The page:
C.A.: To what extent is Barack Obama favourable to affirmative action?
R.K.: I think that what I'm saying about affirmative action is very much in line with his thinking. I think that he feels it is a good thing but I think that he also feels that one needs to be careful in the way in which one structures it. I think that he is very attentive to the idea of making it fluid and flexible so that it not only includes people of colour. What about poor white people? There are plenty of poor white people in the United States who need assistance and he'd say: let's assist them too. Let's not forget about people of colour, they have been historically disadvantaged, let's make a special effort to assist the black community, but white people need assistance too and he's very careful about that.
C.A.: You wrote in one of your books, Sellout, that many of your black students at Harvard believe that they have a duty towards the black community. Would you say that a majority of African Americans believe that Barack Obama has a duty towards them?
R.K.: Yes, I believe that a majority of black Americans believe that he has a duty toward them. I also think that that same group recognises that he is president of the United States of America, and the United States of America includes all Americans. I think that they have a complicated feeling about Barack Obama. They do feel that he should have a special feeling toward them and at the same time they recognise that he is president of the United States and that it would be improper for him to act in a way which suggests that he has more loyalty toward them than toward any other group of Americans. It's a complicated feeling that they have toward him. I think in fact that most black Americans want him to comport himself in a way that is consistent with the way most Americans think that a president of the United States should act. Many black Americans would be disappointed in him if he acted with a degree of partiality towards black Americans which made other Americans think that he was acting unfairly. I think black Americans want him to be a successful president of the United States, and in order to be a successful president of the United States, he's going to have to be president for all the people. I think that if he succeeds in doing that, black Americans will applaud and say: we are thoroughly proud of him.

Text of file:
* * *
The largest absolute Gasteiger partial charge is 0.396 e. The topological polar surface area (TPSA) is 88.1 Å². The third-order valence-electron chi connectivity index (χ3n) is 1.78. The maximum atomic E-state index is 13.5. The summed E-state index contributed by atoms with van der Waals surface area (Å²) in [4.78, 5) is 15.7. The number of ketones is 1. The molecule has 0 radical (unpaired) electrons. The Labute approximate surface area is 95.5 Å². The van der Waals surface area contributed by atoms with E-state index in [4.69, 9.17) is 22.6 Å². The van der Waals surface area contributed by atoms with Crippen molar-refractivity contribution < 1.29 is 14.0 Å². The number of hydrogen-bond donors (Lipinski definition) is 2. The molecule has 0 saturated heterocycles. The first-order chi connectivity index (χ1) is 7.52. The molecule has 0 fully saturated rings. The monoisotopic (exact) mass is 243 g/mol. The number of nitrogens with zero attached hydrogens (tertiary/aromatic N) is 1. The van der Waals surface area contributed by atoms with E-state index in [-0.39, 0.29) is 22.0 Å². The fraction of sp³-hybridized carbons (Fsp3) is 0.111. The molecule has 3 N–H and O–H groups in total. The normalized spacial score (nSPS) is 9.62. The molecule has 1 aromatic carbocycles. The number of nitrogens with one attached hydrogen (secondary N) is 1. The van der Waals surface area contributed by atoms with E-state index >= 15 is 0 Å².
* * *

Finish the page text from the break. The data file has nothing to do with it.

C.A.: Has he already been accused of being a sellout? I suppose he has.
R.K.: Yes, some people say that. He was accused of that during the campaign and he always will be. In the United States, there are some black Americans who feel that America is such a racist country that any black American who is successful would necessarily have had to sell-out. You do have that camp, but it's marginal. I think that many black Americans recognise that change has occurred in the United States. There is more opportunity in the United States now, for all sorts of people, that there has ever been. The most important single person in the United States is a black American that was elected by a voting population that is three quarters white. Black Americans are aware of that. There are some that denigrate Barack Obama and say that he had to be a sellout in order to win the election but that is not representative of the beliefs of the majority of black Americans.